Its what Kansas City used to do to the Broncos back in the day. They put some added space between their D-line and the Broncos O-line so they could run with the zone rather than getting cut down. It worked but took really good athletes to accomplish…which they had. 

The entire thinking was…stay away from the blocks. The Chiefs would stress keeping their feet free. I see these flexed DE’s doing the same when it comes to zone blocking.

At least thats how my tiny brain is processing it.

Coach Mike
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CoachKell

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Re: What if?
« Reply #24 on: December 04, 2010, 05:26:22 PM »
Rich

I see a flexed defender giving a muddy read to the OG / OT...front side and back side.

If the OG is covered and his man goes backside…that defender is now the next man away block. So the OG is looking to take over the next mans block playside. If the OT’s man is flexed and reading, for example it stalls the rotation of the zone and the back gets clogged....is how I see it.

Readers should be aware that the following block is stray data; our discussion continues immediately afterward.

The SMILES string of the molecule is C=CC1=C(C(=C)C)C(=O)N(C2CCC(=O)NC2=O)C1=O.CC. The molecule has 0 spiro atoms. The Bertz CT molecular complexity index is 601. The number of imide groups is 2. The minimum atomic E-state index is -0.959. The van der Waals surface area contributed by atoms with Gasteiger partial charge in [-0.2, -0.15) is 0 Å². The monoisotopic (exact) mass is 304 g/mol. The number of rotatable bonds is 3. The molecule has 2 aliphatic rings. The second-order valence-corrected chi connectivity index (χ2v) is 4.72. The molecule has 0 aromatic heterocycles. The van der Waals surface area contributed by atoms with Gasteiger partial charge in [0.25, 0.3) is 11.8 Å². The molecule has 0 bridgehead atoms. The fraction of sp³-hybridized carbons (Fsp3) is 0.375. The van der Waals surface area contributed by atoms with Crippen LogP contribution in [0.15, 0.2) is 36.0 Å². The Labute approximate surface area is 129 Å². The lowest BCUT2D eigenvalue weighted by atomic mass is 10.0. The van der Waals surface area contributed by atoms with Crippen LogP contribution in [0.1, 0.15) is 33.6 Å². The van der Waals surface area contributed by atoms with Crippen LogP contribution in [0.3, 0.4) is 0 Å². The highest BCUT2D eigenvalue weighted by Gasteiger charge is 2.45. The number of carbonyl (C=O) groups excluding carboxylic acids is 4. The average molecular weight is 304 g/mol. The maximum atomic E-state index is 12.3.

Regardless of what the flexed defender actually does he is creating extra space and adding footwork for the O-line. This gives the LB’r a free shot because the O-line is working off of that flexed defender before they climb.

Its what Kansas City used to do to the Broncos back in the day. They put some added space between their D-line and the Broncos O-line so they could run with the zone rather than getting cut down. It worked but took really good athletes to accomplish…which they had. 

The entire thinking was…stay away from the blocks. The Chiefs would stress keeping their feet free. I see these flexed DE’s doing the same when it comes to zone blocking.

At least thats how my tiny brain is processing it.

Coach Mike

Ok I see what you are saying, but I have to disagree, I can't see (in my brain) where it would cause an issue.

Offline defensewins

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Re: What if?
« Reply #25 on: December 05, 2010, 01:46:05 AM »
I have that base covered.   ;)

Does that mean you agree with Mahonz?  I value your opinion.

I have to ask how do you have OZ covered?